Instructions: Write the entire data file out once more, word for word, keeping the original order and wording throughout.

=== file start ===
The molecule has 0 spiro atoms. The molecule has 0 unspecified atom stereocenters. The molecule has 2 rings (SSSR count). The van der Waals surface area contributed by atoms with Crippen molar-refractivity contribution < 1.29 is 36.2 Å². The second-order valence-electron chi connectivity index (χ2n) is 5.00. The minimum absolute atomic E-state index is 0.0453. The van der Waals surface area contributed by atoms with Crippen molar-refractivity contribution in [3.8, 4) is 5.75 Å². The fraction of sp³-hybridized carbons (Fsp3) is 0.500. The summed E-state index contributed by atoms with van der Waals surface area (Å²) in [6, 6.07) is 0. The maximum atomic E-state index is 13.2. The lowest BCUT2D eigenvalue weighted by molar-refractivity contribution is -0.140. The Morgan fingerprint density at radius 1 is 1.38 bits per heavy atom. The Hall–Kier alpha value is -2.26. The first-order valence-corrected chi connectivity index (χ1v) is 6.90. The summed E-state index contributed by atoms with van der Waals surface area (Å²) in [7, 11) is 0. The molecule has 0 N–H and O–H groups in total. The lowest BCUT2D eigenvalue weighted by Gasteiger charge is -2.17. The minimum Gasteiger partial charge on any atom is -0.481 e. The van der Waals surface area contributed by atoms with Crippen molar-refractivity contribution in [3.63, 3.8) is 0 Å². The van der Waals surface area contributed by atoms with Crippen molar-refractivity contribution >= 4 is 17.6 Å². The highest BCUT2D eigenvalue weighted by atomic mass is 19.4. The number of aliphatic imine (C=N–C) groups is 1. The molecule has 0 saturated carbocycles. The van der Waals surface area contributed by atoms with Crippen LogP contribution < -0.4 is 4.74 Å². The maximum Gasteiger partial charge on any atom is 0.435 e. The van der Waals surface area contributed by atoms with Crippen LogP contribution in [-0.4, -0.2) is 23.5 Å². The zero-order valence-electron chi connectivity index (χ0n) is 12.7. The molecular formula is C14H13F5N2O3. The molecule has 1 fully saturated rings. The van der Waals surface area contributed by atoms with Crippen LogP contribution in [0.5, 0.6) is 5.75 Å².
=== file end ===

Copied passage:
The molecule has 0 spiro atoms. The molecule has 0 unspecified atom stereocenters. The molecule has 2 rings (SSSR count). The van der Waals surface area contributed by atoms with Crippen molar-refractivity contribution < 1.29 is 36.2 Å². The second-order valence-electron chi connectivity index (χ2n) is 5.00. The minimum absolute atomic E-state index is 0.0453. The van der Waals surface area contributed by atoms with Crippen molar-refractivity contribution in [3.8, 4) is 5.75 Å². The fraction of sp³-hybridized carbons (Fsp3) is 0.500. The summed E-state index contributed by atoms with van der Waals surface area (Å²) in [6, 6.07) is 0. The maximum atomic E-state index is 13.2. The lowest BCUT2D eigenvalue weighted by molar-refractivity contribution is -0.140. The Morgan fingerprint density at radius 1 is 1.38 bits per heavy atom. The Hall–Kier alpha value is -2.26. The first-order valence-corrected chi connectivity index (χ1v) is 6.90. The summed E-state index contributed by atoms with van der Waals surface area (Å²) in [7, 11) is 0. The molecule has 0 N–H and O–H groups in total. The lowest BCUT2D eigenvalue weighted by Gasteiger charge is -2.17. The minimum Gasteiger partial charge on any atom is -0.481 e. The van der Waals surface area contributed by atoms with Crippen molar-refractivity contribution in [3.63, 3.8) is 0 Å². The van der Waals surface area contributed by atoms with Crippen molar-refractivity contribution >= 4 is 17.6 Å². The highest BCUT2D eigenvalue weighted by atomic mass is 19.4. The number of aliphatic imine (C=N–C) groups is 1. The molecule has 0 saturated carbocycles. The van der Waals surface area contributed by atoms with Crippen LogP contribution < -0.4 is 4.74 Å². The maximum Gasteiger partial charge on any atom is 0.435 e. The van der Waals surface area contributed by atoms with Crippen LogP contribution in [-0.4, -0.2) is 23.5 Å². The zero-order valence-electron chi connectivity index (χ0n) is 12.7. The molecular formula is C14H13F5N2O3. The molecule has 1 fully saturated rings. The van der Waals surface area contributed by atoms with Crippen LogP contribution in [0.5, 0.6) is 5.75 Å².